6 Methods To Uncover If You’re Undercharging as a Consultant

Feb 25, 2022

The Consultant's Gut Punch

Have you ever felt that gut punch, or the moment when you realize you've been undercharging a client for your consulting work when just moments before you thought you were being compensated fairly?

The independent consultant faces a challenge when it comes to project pricing. Consultants can often find themselves in situations where they're undercharging and not realizing it or knowing why or how.

By using the six methods outlined in this article, independent consultants will be able to better identify situations where they're undercharging -- and reverse this trend so they're able to make more money and feel more valued and fairly compensated for what they do.


Method #1. Look at what the market is telling you:

To use this method, look at your pipeline of potential clients and consider these dimensions:

  • Do you have more work than you can handle, and you're not sure how you'll do the work if you do land it? And so you don't pursue potential opportunities. You're effectively have a "closed to new business" sign up on your business, not making yourself visible to potential clients or referrers. What this means? You can be charging more as a way to cull out the best, most ideal clients who will pay for your expertise.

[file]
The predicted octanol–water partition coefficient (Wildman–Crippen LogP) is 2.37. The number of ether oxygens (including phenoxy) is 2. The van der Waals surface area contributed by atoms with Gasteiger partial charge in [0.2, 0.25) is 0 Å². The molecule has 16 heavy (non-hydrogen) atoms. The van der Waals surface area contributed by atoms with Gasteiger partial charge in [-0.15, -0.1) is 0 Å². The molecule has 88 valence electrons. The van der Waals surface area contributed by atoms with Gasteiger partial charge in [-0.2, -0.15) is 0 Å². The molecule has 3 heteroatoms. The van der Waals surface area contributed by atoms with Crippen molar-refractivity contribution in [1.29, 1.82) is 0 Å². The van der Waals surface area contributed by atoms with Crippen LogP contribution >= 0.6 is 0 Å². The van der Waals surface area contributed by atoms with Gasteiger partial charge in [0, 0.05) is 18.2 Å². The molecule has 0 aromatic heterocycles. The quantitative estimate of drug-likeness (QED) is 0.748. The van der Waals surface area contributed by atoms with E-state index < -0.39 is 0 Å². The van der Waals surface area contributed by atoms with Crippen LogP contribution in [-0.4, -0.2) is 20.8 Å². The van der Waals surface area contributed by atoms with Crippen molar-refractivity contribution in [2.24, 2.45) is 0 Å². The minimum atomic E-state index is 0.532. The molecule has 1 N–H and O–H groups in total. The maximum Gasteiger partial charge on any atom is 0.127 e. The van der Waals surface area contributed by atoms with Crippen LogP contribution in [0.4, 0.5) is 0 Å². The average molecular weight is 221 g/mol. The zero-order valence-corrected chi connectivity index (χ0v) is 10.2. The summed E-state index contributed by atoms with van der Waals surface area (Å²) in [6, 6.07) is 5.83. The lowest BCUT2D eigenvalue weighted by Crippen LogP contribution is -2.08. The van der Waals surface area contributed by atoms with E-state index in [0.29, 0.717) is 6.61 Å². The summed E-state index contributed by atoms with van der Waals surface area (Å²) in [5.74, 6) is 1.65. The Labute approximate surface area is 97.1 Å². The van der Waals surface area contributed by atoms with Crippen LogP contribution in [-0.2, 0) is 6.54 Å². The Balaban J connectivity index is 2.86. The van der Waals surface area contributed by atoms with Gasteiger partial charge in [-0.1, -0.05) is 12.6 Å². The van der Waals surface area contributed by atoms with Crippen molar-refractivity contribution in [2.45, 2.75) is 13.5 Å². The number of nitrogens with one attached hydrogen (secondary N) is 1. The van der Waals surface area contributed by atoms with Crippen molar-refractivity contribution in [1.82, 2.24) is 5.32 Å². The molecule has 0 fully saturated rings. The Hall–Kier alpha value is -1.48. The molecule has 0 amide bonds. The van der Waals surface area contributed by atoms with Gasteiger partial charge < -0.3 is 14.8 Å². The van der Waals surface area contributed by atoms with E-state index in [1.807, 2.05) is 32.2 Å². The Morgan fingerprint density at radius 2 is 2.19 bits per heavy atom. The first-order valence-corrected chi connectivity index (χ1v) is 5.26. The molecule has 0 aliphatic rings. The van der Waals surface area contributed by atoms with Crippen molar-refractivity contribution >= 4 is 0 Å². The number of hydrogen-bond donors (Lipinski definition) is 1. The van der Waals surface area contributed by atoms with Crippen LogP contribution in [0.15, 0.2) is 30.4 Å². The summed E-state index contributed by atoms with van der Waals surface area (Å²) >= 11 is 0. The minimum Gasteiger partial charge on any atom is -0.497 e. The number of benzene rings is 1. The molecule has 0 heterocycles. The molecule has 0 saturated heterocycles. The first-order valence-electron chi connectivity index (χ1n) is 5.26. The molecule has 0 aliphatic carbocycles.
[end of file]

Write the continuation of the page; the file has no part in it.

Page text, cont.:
• Are you always told yes when you discuss your consulting pricing, without any negotiation or discussion? This could be a sign that your potential client was willing to pay more, and that you're undercharging.


Method #2. Look at the way you calculated your rates/project fees:

Some independent consultants find themselves undercharging because their project fees aren't calibrated correctly from the start. To apply this method, ask yourself:

  • Are you're charging an hourly rate for your consulting work? If so, why not shift into value-based pricing?
  • If you're charging time-based rates (e.g. hourly, daily, weekly) have you accounted for the value you're delivering to your clients? Or, is your rate based off of what you'd make if you were still in corporate? This is a common way that consultants undercut what they could be making, by calculating their fees based on what they'd make if they were still in corporate and not considering the ultimate value you're creating with your expertise.


Method #3: Ask yourself – when was the last time you changed your rates/project fees